#690 – This guy will make anything, as long as he can make it in AmericaPosted on
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This guy will make anything, as long as he can make it in America
By Kai Ryssdal and Daisy Palacios | May 31, 2018 | marketplace.org
Marketplace host Kai Ryssdal took a trip to Columbus, Georgia to do an informal survey of American manufacturing by looking at how we make things in this country today.
We talked with John Anker, a salesman turned business owner who’s determined to make stuff in America.
His company, Ankerpak, manufactures, packages and distributes markers, erasers, compressors, textiles, boxes and everything in between. The company website says “We’ll manufacture anything. We’ll package anything. We’ll distribute anything.”
Anker started Ankerpak in Columbus, Georgia in 2004. Originally, Ankerpak did full-service packaging — wrapping up products that other companies had made, getting them into boxes or onto shipping pallets and sending them on their way.
When he heard that one of his customers was closing a plant and offshoring it to China, he saw his chance. “I ran to them and I said ‘Wait, why are you going to China? Can I do that?’ And they said ‘John we’re moving all our manufacturing. All you’re doing is packaging for us.’ And ended up they came back and gave me an opportunity to keep some of the manufacturing here as opposed to moving it as originally planned to China.”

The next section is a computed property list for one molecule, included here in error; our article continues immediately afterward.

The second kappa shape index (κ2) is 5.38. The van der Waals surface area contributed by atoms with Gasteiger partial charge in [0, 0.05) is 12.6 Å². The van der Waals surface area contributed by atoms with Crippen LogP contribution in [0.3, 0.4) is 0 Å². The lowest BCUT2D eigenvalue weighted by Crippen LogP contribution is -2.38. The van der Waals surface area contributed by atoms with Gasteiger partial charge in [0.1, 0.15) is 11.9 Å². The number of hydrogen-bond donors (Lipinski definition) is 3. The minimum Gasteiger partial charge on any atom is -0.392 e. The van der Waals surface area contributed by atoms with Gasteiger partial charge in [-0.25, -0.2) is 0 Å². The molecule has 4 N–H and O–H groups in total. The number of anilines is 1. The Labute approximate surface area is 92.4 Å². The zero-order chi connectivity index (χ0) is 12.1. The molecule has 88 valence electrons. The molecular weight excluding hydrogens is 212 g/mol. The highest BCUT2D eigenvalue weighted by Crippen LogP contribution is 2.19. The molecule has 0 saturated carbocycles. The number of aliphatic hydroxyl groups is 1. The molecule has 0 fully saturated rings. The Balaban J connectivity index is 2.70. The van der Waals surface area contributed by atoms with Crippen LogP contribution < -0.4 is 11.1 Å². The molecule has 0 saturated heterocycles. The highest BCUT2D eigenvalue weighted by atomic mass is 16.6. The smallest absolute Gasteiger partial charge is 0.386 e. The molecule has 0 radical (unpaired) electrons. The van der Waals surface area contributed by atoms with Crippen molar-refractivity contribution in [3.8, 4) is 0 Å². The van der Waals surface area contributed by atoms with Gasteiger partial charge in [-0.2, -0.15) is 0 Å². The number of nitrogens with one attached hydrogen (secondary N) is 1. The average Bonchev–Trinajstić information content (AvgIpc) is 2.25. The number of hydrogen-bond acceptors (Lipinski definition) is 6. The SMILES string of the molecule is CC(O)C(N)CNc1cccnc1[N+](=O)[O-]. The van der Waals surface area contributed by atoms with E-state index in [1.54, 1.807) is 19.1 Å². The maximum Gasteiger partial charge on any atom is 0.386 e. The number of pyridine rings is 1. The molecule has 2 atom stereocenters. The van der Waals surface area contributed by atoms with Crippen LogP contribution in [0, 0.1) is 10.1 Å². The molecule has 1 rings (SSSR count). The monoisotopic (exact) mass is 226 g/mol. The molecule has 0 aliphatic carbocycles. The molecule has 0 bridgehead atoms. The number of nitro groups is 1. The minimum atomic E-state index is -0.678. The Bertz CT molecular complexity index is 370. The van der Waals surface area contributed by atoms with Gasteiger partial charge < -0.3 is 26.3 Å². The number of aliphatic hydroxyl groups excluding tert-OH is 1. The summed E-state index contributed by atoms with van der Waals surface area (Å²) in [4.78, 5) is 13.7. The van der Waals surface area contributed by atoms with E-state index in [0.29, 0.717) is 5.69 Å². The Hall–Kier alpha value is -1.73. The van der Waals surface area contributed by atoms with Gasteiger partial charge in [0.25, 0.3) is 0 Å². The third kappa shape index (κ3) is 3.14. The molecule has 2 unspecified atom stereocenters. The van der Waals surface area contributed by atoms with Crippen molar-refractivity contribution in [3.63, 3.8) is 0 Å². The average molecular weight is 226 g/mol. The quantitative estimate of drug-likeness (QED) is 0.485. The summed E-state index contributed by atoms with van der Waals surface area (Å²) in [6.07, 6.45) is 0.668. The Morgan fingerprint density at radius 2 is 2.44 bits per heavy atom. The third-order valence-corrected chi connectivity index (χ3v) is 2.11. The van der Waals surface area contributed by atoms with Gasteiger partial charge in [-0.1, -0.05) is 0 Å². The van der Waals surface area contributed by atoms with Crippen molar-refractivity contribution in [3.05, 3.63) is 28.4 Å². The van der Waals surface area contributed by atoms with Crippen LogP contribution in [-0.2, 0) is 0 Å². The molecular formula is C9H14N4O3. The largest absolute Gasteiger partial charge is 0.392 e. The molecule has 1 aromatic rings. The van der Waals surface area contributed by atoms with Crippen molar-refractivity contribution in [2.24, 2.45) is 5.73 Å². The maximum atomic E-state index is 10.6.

That’s when Ankerpak transformed from a just packaging company to a full service manufacturing company. The first product they manufactured were bobby pins, a type of hairpin.
“It was a partnership in its truest sense,” Anker said. “They already owned the equipment. They were moving it, and closing it down, moving to China. So, their choice was number one: send it to China like they planned on just move the equipment to China, China has the labor they had the supply side and Goody products had the demand side. And so, we picked up their equipment gave them a second option, that was: outsource it to an American company at the same price as an overseas provider. I mean the same price.”
Anker competes on flexibility more than price. He’s profitable, maybe not as profitable as others might be, but he hustles. Ankerpak has three facilities in Columbus.
Anker showed Ryssdal around the one where the manufacturing happens. This is where Ankerpak makes composite fabrics, commercial refrigeration compressors and more.
After Ankerpak started making bobby pins, Anker found out about another company that was making pencils, pens, erasers and other office products. That company was closing down its Tennessee-based factory and moving its operations to Mexico.
“We ran to them and said, ‘What can we do for you?'” Anker said. “I tell people I’m like the old Life commercial. ‘Give it to Mikey, he will eat anything. And Mikey likes it.'”
Anker: They were closing this whole factory down and moving to Mexico and when I ran in there said ‘What can I do?’ They said, ‘John, it’s all been slated. Here’s the plant lay out in Mexico. Here’s where these machines are going.’ I left, I came back home and they called me two weeks later and said, ‘you know we’ve been thinking about it, we might give you an opportunity to quote on some of the stuff that might be suited to keep here in America.’